Category Archives: same-sex marriage

Fighting to Gain Equal Access to Problematic Institutions

I’ve been encouraged by the recent outpouring of feeling and response from politicians, community leaders, and “regular people” regarding queer teen suicide.  Of course, part of me thinks “wow, what a big fucking case of too little, too late” and another part can’t help but notice that none of the trans or intersex teen suicides seem to be making the headlines.   But I think it’s important that we recognize that every day, the basic rights of queer people are violated.  For years, the most important “gay issues” to me have been suicide, hate crimes, and discrimination.  But those haven’t been the “sexy issues,” and they don’t get talked about.

I seem to spend half my time in queer activist circles ranting about marriage and the military, but in reality, the problem I have with privileging those two issues goes beyond the issues themselves.  Whenever any group is working for equal rights, there comes the question of what people in that group want equal rights to. When the answer is access to an institution, the equality fight can be problematic if the institution itself is problematic.

I personally have big issues with both marriage and the military as a radical, a pacifist, a feminist, and someone who believes in community action and organizing but can be suspicious of state involvement in private lives.  The US military is an imperialist machine, while marriage is a patriarchal institution that grants the state control over interpersonal relationships and gender relations.  But that doesn’t mean that there’s anything wrong with an individual wanting to marry, or to join the military.  It falls along the same lines of being pro-sex workers, but anti-exploitation.  Of course, equal access means equal access to our society’s most problematic institutions, as well as those we most fervently believe in.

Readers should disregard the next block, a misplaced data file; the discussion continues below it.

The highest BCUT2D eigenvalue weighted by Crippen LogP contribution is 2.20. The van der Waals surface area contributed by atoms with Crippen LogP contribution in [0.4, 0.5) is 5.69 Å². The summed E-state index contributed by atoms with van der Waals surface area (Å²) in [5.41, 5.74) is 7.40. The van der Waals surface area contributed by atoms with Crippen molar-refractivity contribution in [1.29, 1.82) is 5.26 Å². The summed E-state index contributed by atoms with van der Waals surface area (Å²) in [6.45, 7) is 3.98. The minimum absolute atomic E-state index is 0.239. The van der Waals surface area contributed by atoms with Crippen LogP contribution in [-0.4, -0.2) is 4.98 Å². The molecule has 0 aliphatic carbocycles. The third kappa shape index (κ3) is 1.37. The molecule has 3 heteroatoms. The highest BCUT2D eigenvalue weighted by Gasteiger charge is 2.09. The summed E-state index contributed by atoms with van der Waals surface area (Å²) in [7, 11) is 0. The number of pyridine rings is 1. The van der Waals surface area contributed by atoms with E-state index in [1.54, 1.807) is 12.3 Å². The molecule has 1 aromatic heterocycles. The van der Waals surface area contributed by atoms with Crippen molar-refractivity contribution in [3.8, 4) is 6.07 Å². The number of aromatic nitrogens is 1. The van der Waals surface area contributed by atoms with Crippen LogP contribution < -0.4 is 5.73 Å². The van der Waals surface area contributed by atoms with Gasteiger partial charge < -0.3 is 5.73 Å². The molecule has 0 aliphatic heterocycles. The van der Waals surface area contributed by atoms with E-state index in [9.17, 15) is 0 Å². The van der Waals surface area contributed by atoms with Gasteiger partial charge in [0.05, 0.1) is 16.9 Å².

From an organizing perspective, this means that there are going to be some challenges.  My response is to privately support queer people who want to join the military or marry, while avoiding those issues professionally and choosing queer rights issues that I can wholeheartedly get behind.  At the same time, part of my response is to be an activist against patriarchy and imperialism, for feminism and racial equality and peace.  Part of that is creating options that accommodate people who do want to join the military or marry, for example by coming up with creative solutions for state recognition of a greater diversity of relationships or by creating opportunities for young people to make a living and attend college that don’t require unjustified violence against people of color.

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Why Is Same-Sex Marriage a Priority?

I know I’ve mentioned here before that I get frustrated by the emphasis on marriage and the military in the gay rights movement, two issues that don’t really matter to me personally and in some ways seem less important than other issues (like decriminalization of sodomy around the world, like HIV prevention, like hate crimes prevention, like non-discrimination laws). But aside from that, I was just wondering, why marriage? Obviously it’s an important institution in our society, but I find it interesting that it happens to be the marker of how the gay rights movement is progressing around the world. A lot of countries in Latin America, for example, have really impressive laws about hate crimes and non-discrimination, but that doesn’t get emphasized in the news at all, while a new country getting same-sex marriage is automatically a big deal.

Prop 8 Overturned, Sort Of